During these difficult and uncertain times, the CPA profession is steering through untested ground: remote auditing. Though the accounting profession is not crippled by social isolation, as seen with restaurants and entertainment businesses, auditors have traditionally relied on varying degrees of physical proximity to accomplish our audit objectives. Audit site visits are the most obvious example of how practitioners capitalize on proximity to perform their duties.
Although some states are beginning to transition out of stay-at-home orders and travel restrictions, uncertainty persists over the permissibility and safety of travel. It is therefore incumbent on auditors to reject notions of imminent returns to the status quo, nor should we rely on any such assumption as a basis for planned fieldwork. Auditors must adapt to the obscurity of what lies ahead by embracing remote auditing methodologies.
Remote auditing as a concept is actually common in today’s technology-driven world. Gone are the days when auditors would tote crates filled with workpapers between the office and home, and when teleworking would be an absurd request of one’s supervisor. Today’s CPAs have an ever-growing arsenal of technological means to perform an audit from a cubicle or a home office. As we have seen with computer-assisted audit techniques, electronic workpaper binder systems, email, robotics, and the dawn of data analytics, technology has allowed auditing to be more efficient while retaining its effectiveness relevant to the audit objectives. With these resources, auditors can now perform site visits virtually.
Furthermore, generally accepted auditing standards (GAAS) establish measures of the sufficiency and appropriateness (quantity and quality) of audit evidence in order to reduce audit risk to an acceptably low level. In fact, GAAS rarely dictates or limit how audit evidence is obtained. GAAS accounts for the differing nature and circumstances of each audit, and the design of audit procedures is generally deferred to the auditor’s professional judgment.
As opposed to other forms of audit evidence reliability, such as those derived from original documents or external sources, site visits produce evidence obtained directly by the auditor. If used properly, audit evidence obtained through telecommunications, as well as video or photographic means, can be just as reliable while only sacrificing three of the five senses (taste, touch, and smell), which auditors rarely use in their professional lives.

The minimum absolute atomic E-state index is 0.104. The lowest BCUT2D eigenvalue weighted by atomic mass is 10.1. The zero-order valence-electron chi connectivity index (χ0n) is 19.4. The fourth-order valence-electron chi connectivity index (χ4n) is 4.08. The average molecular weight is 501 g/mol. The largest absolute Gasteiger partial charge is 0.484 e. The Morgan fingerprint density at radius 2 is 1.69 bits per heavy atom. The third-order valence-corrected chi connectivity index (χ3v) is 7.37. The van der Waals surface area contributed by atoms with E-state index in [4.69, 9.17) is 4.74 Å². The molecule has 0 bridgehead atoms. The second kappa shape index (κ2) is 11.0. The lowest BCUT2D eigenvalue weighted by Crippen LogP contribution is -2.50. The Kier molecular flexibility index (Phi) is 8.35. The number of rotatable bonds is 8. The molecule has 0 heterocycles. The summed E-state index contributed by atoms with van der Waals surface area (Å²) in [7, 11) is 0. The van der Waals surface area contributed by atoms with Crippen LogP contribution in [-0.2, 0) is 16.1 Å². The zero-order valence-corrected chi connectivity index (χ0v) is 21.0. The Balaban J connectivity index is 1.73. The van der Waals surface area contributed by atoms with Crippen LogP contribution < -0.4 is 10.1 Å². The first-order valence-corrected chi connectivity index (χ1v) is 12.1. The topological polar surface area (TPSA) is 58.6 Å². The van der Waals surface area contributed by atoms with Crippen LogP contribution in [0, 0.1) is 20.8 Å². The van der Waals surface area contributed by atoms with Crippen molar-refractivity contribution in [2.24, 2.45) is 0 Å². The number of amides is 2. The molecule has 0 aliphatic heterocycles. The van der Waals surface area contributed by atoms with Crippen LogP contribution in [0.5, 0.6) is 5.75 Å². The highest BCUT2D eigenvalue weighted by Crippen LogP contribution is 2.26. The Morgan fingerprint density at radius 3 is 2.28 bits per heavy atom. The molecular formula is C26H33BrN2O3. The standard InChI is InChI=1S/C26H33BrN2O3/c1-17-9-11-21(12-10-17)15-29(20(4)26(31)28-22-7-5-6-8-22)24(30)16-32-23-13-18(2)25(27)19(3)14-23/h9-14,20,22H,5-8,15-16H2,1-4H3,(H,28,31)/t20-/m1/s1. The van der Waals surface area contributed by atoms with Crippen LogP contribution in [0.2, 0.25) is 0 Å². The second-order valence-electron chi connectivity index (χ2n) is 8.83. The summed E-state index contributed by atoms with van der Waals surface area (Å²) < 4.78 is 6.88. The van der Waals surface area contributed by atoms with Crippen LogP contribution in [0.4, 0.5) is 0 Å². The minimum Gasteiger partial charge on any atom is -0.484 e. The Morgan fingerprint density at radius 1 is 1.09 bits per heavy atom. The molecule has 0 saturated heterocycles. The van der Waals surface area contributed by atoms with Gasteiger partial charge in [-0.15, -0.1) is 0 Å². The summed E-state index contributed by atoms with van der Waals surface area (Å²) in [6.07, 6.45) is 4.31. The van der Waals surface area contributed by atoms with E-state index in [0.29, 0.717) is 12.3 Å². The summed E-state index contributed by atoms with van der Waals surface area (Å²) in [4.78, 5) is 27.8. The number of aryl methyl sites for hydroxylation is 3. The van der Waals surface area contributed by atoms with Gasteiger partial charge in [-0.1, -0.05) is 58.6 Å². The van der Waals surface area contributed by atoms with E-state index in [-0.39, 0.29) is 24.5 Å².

Site visit objectives vary, but mostly they are conducted to perform transaction cycle walk-throughs, to inspect facilities to observe physical controls (e.g., system security) or other control activities, to attend physical inventory counts, and to test fixed assets. These site visit objectives, and remote auditing methods and reasoning, are discussed in more detail below:
- Walk-throughs are performed to obtain evidence of transactions, or a group of transactions, from initiation, authorization, processing, recording, and reporting (cradle-to-grave). Walk-throughs involve inquiry, observation, examination/inspection, and reperformance procedures. Any one of these procedures can generally be performed through videoconferencing or other forms of interactive media (such as screen sharing), including observation. Inspections of facilities can likewise be performed through such means, and modifying the nature of these procedures through video or photograph, if done properly, retains the audit evidence reliability (appropriateness). For example, observing physical controls of key card access to facilities can be accomplished through a real-time video call. Relevant to auditing information systems, more and more entities have downsized the number of server facilities and adopted more cloud-based servers, essentially decentralizing and, in many cases, outsourcing their information technology infrastructure. This continued trend leads auditors to depend more on the results of reports under Statement on Standards for Attestation Engagements No. 18, Attestation Standards: Clarification and Recodification, for physical and environmental controls of the hardware service providers, in which case a site visit might be redundant.